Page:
Tuesday, March 11, 2003

Ohio home-care company grows

By James Hannah
The Associated Press

FAIRBORN, Ohio - Helped by the aging of America, an Ohio home-care company has expanded to 46 states in five years as many people find that taking care of ill or older parents and other relatives often requires some outside assistance.

Comfort Keepers has more than 370 offices, employs 4,000 workers and has 7,500 customers.

"The primary trend that is helping us is general demographics," said Jerry Clum, the company's founder. "People are getting older, and there are more people who want and need what we provide."

One of Comfort Keepers' customers is 50-year-old Jean Burdeshaw.

In New Orleans on a business trip, Burdeshaw was standing in front of her hotel room mirror touching up her makeup when she was hit by a stroke without warning.

"All of a sudden, I realized my left arm wouldn't work," Burdeshaw recalled. "By the time a (security) guard got to my room, my left leg wouldn't work."

Hospitalized for three months, she returned home to this Dayton suburb in January and spends most of her time in a wheelchair. She turned to Comfort Keepers to cook, do laundry, clean, run errands and drive her to therapy.

Clum started the company in Springfield in 1998 with his wife, Kris. A registered nurse, she used to come home from work distressed because her employer wouldn't allow her to provide clients with anything other than medical care because it cut into her productivity when she would do their laundry or run errands.

Within six months the couple had 18 employees. In a year they opened their second office, in Dayton. Later they began to sell franchises. Sales last year totaled $72 million.

"It was the right marketplace at the right time," Clum said.

There are about 20,000 U.S. home-care businesses, agencies and hospices that provide both medical and non-medical care in the home, according to the Washington D.C.-based National Association for Home Care.

Val Halamandaris, president of the association, said some people seek out home care because they become more vulnerable to disease and accidents as they age. A home-care worker could be there to prevent a fall that could land a client in the hospital and eventually a nursing home, he said.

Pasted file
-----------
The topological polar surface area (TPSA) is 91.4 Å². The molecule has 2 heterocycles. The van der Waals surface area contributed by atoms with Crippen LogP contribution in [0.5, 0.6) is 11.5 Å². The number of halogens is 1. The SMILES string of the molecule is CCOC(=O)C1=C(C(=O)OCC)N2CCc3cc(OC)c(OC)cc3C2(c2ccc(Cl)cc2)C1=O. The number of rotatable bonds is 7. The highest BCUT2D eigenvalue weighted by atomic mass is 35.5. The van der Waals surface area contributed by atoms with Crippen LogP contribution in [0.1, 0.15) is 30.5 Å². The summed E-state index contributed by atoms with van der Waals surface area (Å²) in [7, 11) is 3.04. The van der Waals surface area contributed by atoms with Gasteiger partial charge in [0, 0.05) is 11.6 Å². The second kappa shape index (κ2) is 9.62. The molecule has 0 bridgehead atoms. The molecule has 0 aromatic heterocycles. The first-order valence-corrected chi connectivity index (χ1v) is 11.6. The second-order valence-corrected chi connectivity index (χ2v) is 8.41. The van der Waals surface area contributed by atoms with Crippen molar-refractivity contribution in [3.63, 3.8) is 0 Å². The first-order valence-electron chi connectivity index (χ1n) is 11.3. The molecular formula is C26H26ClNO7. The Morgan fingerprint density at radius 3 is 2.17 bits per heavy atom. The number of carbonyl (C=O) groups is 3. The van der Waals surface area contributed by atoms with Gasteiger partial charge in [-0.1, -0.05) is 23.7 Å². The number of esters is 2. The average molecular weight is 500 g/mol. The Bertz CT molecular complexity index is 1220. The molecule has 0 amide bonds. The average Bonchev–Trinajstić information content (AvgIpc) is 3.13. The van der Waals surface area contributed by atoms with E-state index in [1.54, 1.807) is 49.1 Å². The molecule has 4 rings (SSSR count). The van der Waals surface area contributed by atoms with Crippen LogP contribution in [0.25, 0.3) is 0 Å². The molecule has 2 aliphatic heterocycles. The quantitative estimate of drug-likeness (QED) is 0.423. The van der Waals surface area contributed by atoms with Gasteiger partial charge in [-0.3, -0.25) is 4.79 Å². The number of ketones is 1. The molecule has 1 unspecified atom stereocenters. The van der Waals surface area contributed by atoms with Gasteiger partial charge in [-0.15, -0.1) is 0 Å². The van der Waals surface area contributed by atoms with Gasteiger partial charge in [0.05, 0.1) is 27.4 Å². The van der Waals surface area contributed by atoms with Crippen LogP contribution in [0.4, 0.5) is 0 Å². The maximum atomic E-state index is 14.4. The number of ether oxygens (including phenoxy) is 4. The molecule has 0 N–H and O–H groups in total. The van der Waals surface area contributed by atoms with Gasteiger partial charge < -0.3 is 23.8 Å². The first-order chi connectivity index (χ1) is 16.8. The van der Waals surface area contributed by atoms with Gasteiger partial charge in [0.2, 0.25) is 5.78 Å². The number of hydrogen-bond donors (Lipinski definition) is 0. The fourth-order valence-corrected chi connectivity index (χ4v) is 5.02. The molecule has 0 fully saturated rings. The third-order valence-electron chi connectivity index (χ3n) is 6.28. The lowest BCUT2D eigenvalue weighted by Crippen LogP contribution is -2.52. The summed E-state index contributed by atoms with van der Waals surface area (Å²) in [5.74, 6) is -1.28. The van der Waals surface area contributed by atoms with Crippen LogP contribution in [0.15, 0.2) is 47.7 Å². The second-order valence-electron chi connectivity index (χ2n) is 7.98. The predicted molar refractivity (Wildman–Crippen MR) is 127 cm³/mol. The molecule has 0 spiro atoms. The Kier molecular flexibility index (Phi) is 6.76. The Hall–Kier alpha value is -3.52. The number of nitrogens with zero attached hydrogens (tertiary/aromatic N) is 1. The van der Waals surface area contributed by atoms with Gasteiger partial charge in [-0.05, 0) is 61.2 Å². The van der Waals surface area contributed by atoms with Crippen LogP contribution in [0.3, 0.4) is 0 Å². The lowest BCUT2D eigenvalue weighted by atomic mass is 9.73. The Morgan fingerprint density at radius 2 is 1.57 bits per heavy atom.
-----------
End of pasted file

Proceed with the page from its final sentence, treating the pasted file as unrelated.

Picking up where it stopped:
"If you receive some sort of help and structure your home with things you need, you may be able to stay in your home longer," Halamandaris said.

Burdeshaw decided against staying at an adult day-care center because she didn't want to spend all day away from home at a place where she couldn't hook up her computer and where there was no one to help her exercise.

"I've already lost so much and to spend my whole day in that kind of a facility would have been so depressing," she said.

Sherri Rutherford Wieland, program manager of the Senior Care Adult Day Center in Dayton, said she had not noticed home-care companies cutting into her business to any great degree. She said she sometimes works with home-care companies to decide what is best for prospective clients.

Burdeshaw hired a home-care worker at $16 an hour - which adds up to about $1,000 a month.

She hopes to return to her job with a division of NCR Corp. but doesn't know when she will be physically able.

"This just happened out of the blue," she said.

National Association for Home Care: http://www.nahc.org

Comfort Keepers: http://www.comfortkeepers.com/

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